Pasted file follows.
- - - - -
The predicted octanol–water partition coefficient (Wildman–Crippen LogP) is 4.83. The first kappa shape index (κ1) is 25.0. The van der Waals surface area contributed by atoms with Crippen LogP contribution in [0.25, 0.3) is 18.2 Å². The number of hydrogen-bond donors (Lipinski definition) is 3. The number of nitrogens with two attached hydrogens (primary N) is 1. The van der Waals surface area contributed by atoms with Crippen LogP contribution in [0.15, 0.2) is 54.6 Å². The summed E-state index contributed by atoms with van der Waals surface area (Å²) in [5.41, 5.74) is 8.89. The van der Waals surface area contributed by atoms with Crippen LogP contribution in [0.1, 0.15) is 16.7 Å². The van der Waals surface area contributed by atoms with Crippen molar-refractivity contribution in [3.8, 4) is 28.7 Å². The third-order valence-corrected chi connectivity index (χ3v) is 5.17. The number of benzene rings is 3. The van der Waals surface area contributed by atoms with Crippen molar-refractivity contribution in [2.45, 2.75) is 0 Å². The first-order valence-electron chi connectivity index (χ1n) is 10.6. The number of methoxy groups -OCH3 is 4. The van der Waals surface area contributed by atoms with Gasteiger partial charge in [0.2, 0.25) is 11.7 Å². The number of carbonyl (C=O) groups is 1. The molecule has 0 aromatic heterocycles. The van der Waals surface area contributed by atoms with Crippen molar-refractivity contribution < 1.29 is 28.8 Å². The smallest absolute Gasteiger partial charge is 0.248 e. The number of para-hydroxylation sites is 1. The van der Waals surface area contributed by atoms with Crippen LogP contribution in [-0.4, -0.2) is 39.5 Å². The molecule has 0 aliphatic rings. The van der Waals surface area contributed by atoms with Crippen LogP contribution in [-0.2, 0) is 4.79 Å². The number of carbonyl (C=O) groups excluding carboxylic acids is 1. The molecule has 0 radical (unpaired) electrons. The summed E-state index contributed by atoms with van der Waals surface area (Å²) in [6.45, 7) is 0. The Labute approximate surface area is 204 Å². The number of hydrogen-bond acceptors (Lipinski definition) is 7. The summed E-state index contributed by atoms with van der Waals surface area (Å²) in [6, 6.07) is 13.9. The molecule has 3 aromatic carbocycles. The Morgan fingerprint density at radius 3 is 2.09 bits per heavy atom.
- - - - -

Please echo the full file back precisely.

The predicted octanol–water partition coefficient (Wildman–Crippen LogP) is 4.83. The first kappa shape index (κ1) is 25.0. The van der Waals surface area contributed by atoms with Crippen LogP contribution in [0.25, 0.3) is 18.2 Å². The number of hydrogen-bond donors (Lipinski definition) is 3. The number of nitrogens with two attached hydrogens (primary N) is 1. The van der Waals surface area contributed by atoms with Crippen LogP contribution in [0.15, 0.2) is 54.6 Å². The summed E-state index contributed by atoms with van der Waals surface area (Å²) in [5.41, 5.74) is 8.89. The van der Waals surface area contributed by atoms with Crippen LogP contribution in [0.1, 0.15) is 16.7 Å². The van der Waals surface area contributed by atoms with Crippen molar-refractivity contribution in [3.8, 4) is 28.7 Å². The third-order valence-corrected chi connectivity index (χ3v) is 5.17. The number of benzene rings is 3. The van der Waals surface area contributed by atoms with Crippen molar-refractivity contribution in [2.45, 2.75) is 0 Å². The first-order valence-electron chi connectivity index (χ1n) is 10.6. The number of methoxy groups -OCH3 is 4. The van der Waals surface area contributed by atoms with Gasteiger partial charge in [0.2, 0.25) is 11.7 Å². The number of carbonyl (C=O) groups is 1. The molecule has 0 aromatic heterocycles. The van der Waals surface area contributed by atoms with Crippen molar-refractivity contribution < 1.29 is 28.8 Å². The smallest absolute Gasteiger partial charge is 0.248 e. The number of para-hydroxylation sites is 1. The van der Waals surface area contributed by atoms with Crippen LogP contribution in [-0.4, -0.2) is 39.5 Å². The molecule has 0 aliphatic rings. The van der Waals surface area contributed by atoms with Crippen LogP contribution in [-0.2, 0) is 4.79 Å². The number of carbonyl (C=O) groups excluding carboxylic acids is 1. The molecule has 0 radical (unpaired) electrons. The summed E-state index contributed by atoms with van der Waals surface area (Å²) in [6.45, 7) is 0. The Labute approximate surface area is 204 Å². The number of hydrogen-bond acceptors (Lipinski definition) is 7. The summed E-state index contributed by atoms with van der Waals surface area (Å²) in [6, 6.07) is 13.9. The molecule has 3 aromatic carbocycles. The Morgan fingerprint density at radius 3 is 2.09 bits per heavy atom.